Rise of the Dungeon Master also covers the time in the early 1980s when Dungeons & Dragons drew the ire of religious conservatives and other moralizing types. Jack Chick drew a comic suggesting the game might draw people into the occult, and a 1982 television movie starring a young Tom Hanks, Mazes and Monsters, suggested that gamers might be unable to distinguish the game from reality.
Kushner’s beat as a writer includes numerous forays into the place where gaming, technology, culture and industry converge. Among his books are 2003’s Masters of Doom: How Two Guys Created an Empire and Transformed Pop Culture and 2012’s Jacked: The Outlaw Story of Grand Theft Auto. The story of Gygax and Dungeons & Dragons echoes and anticipates much of what was to come in the industry–and even as he focuses on tensions between Gygax and some of his contemporaries (including the game’s co-creator, Dave Arneson), Kushner is sensitive to the game’s broader influence on society.
Kushner describes the creation of Dungeons & Dragons as “this incredible startup story.” And it’s an interesting wrinkle on the tale of how Gygax created D&D but fell victim to bad luck and unfortunate business dealings–including a power struggle that cost him his control of TSR, the company he co-founded to distribute the game. Kushner’s description of things could just as easily describe a Silicon Valley startup in 2017: “How did these guys come out of nowhere and create a whole new kind of game experience, and spawn a culture and an industry that has become so ubiquitous today?'”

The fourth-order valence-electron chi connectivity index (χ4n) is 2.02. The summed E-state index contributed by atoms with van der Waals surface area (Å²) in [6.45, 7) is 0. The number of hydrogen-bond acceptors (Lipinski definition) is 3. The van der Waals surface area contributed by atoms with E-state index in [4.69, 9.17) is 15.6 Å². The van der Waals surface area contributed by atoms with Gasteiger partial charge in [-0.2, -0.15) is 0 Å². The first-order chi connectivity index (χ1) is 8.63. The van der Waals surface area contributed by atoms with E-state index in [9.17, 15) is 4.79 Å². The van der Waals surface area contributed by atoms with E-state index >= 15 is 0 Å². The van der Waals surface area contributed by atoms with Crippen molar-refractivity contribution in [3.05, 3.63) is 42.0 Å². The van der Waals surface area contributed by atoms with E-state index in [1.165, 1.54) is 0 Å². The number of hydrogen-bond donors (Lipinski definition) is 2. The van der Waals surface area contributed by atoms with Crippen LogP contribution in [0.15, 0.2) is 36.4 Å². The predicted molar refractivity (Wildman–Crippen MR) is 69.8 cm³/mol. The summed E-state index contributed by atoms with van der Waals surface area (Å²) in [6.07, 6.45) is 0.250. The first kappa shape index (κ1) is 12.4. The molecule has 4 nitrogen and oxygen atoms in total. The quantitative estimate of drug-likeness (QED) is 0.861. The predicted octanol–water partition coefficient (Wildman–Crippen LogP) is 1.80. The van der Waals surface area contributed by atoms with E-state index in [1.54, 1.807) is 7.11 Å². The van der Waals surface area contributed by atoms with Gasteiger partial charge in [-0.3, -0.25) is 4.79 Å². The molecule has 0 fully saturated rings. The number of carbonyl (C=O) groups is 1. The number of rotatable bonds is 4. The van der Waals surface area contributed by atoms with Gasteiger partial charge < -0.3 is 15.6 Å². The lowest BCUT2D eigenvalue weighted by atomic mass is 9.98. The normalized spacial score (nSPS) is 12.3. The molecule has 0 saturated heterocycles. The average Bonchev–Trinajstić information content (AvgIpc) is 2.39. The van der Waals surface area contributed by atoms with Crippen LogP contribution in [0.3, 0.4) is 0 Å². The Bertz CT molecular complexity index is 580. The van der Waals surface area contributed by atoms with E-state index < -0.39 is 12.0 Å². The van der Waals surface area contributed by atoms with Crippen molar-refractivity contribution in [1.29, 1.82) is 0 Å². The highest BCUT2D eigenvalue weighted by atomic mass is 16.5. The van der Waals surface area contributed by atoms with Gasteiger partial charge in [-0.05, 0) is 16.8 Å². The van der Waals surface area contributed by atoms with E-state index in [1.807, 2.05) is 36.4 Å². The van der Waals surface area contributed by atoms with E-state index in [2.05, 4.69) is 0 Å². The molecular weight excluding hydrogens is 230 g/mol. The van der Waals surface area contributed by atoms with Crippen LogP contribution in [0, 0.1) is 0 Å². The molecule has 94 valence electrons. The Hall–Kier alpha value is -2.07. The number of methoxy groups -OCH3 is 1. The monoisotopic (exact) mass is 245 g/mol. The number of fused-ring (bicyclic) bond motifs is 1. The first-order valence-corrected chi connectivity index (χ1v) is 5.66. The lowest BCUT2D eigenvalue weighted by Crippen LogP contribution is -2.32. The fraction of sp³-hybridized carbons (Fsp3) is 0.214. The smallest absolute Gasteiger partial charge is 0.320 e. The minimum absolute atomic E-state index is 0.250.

He’s also conscious of how the game may have influenced storytelling as a whole. “D&D was a tool kit that other people that use to create their own experiences,” he says. “That was a really radical idea.” And throughout the book, Kushner navigates the paradox inherent in D&D: it’s a set of rules for a game that also promises a wholly unique experience.
“One of the most thrilling things that I’ve ever experienced in 20 years of reporting was being able to sit down and play a game with [Gygax],” Kushner says. This dates back to his visit to Gygax at his home while working on the piece for WIRED all those years ago.
Along the way, Kushner also learned an interesting fact about Gygax: “I went to visit him in Lake Geneva, and I said, ‘Will you show me around? Let’s go on a tour,'” Kushner recalls. “He said, ‘Okay, but you’ve got to drive, because I don’t have a license.'”
Kushner’s account of the interview suggests that any filmmakers seeking to make a gaming-centric version of The End of the Tour will have some comic gold on their hands. “I conducted the interview with him in the passenger seat and the seat belt beeping the whole time, because he wouldn’t buckle up,” he says.
Kushner doesn’t play the game all that regularly these days. “[I]t takes more work to get people together in the same room,” he says. “You need a concerted effort to do that.” Though the game’s ubiquity has also, for him, changed some of the way playing has been perceived. “D&D is everywhere now; it infuses other games.” And in Rise of the Dungeon Master, Kushner and Shadmi demonstrate just how we got to that point.